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Thread: 6 trucks transporting a 300-ton generator - GIF

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    Jon
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    6 trucks transporting a 300-ton generator - GIF

    6 trucks transporting a 300-ton generator. En route to Port Melbourne, Victoria, Australia.



    More: https://www.theage.com.au/national/v...02-h0sltv.html

    Previously:

    Huge mining dump truck being transported - GIF
    Arctic convoy to the DEW Line with giant Mack trucks
    Rolligon trucks - GIF, video, patent, photo

  2. The Following 5 Users Say Thank You to Jon For This Useful Post:

    Charles Spencer (05-04-2018), ftriker (04-18-2018), PJs (04-19-2018), Scotsman Hosie (04-18-2018), Seedtick (04-19-2018)

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    Frank S's Avatar
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    I have driven that road there are some long stretches of up hill pulls beyond an 8% grade
    Never try to tell me it can't be done
    When I have to paint I use http://kbs.justoldtrucks.com/

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    PJs (04-19-2018)

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    Jon, I always get a kick out of your mega-equipment posts. My paternal grandad (born 1885 - died 1956) graded roads with a team of horses, and a Fresno. And worked as a foreman on road crews, in Idaho, Wyoming, and Montana. Had a terrible temper, and was said to have beat a man to death, on one of his work crews. Pay-backs came while working on a WPA project, when he was 'nudged' out the loft of a log building, onto a pile of logs. He always claimed he was pushed - the others said "...hey, he slipped." In any event, it kinked his back - and never worked again. But this video should remind us of just how rough some of the old boys had it - back when.
    Last edited by Scotsman Hosie; 04-18-2018 at 05:43 PM.

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    Gadzooks! I've heard stories of truckers hauling 4 55 foot trailers with one semi in Australia, but this, Wow!

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    PJs
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    The 300 tons looks baby compared to the 800 ton beast in the article, but agree with Frank as I rode a BMW R1100 from Sydney to Melborne on the A1 and came in on the M1 on the last leg, not only steep but curvy in some places for a train that long. Quite the Haul!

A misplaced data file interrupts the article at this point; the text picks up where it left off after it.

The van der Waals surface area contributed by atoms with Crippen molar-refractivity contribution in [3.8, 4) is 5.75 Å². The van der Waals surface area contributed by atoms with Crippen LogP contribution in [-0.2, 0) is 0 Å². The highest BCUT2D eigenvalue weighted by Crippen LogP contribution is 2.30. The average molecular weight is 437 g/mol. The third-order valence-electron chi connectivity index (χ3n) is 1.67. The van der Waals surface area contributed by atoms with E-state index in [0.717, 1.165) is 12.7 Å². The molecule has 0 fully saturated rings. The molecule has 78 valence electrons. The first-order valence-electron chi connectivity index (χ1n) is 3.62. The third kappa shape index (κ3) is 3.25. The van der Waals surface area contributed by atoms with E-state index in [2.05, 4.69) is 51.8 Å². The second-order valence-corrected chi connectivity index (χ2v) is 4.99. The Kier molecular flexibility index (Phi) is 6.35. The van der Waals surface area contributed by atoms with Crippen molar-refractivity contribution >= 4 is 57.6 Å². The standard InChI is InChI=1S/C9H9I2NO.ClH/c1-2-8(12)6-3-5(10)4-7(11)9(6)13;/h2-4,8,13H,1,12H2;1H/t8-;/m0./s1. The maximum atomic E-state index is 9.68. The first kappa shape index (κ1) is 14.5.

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    mklotz mklotz's Avatar
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    Can someone explain how the efforts of the six tractors are coordinated? It seems that it would be easy to get into a mode where one of the tractors was being "dragged" by the others and not helping move the load. I've long wondered about this sort of thing since watching steam locomotives double heading back east when young.

    Is there a radio link of some sort and, if so, what does it control; speed, tractive force, etc.? Is the control direct or is the driver in the control loop (other than for steering)? Also, how is braking effected?
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    well I can't speak for 6 but I can for up to 3.
    Part of your answer is yes there are times when 1 will be just dragged along when there is little or no need for the extra power the driver might even have his unit in neutral only being there for the steering and braking force
    the biggest problem with multiple power units IE tractors is each one of the puller or pushers must also carry weight mass usually heavy enough to equal the legal axle loading allowed. here in the States that is 34,000 lbs total weight on the tandems
    when under a hard pull shifting up or down with multiple power units must be sequential so that there is only 1 out of the many out of the power transmittal at a time I shift you shift he shifts then she shifts one hand will always be near the mic to relay instructions. When all are pulling not changing gears the gauges become your best friend you can tell b y the amount of boost pressure you are developing in relation to the amount of power you are applying to the ground. plus if you are an OD (over dimensional) hauler with any experience at all you can feel when your unit in the chain is carrying its load the guy in front or behind you will tell you if you are adding too much or too little by the way their rig feel to them as well.
    We used to regularly move an intact drill rig without the draw works and power head from location to location by backing 1 truck under the front of the substructure then backing 1 under the rear then lowering the derrick on to a tower mounted fifth wheel on the front truck the guy under the derrick did the navigating and set the pace usually very slow since we were going across country not on any roads only crossing them when they were in our way. the guy in the rocking chair (the middle) truck under the substructure just pulled his guts out while the dogs tail had to wag while while driving backwards the whole weight or the rig was on the trucks not on a fancy 50 axle 200 tire steerable trailer we carried everything on 3 5 axle oilfield trucks. 25 ft tall 20 ft wide and 170 ft long the skids of the rig only a few inches off the ground sometimes plowing the ground


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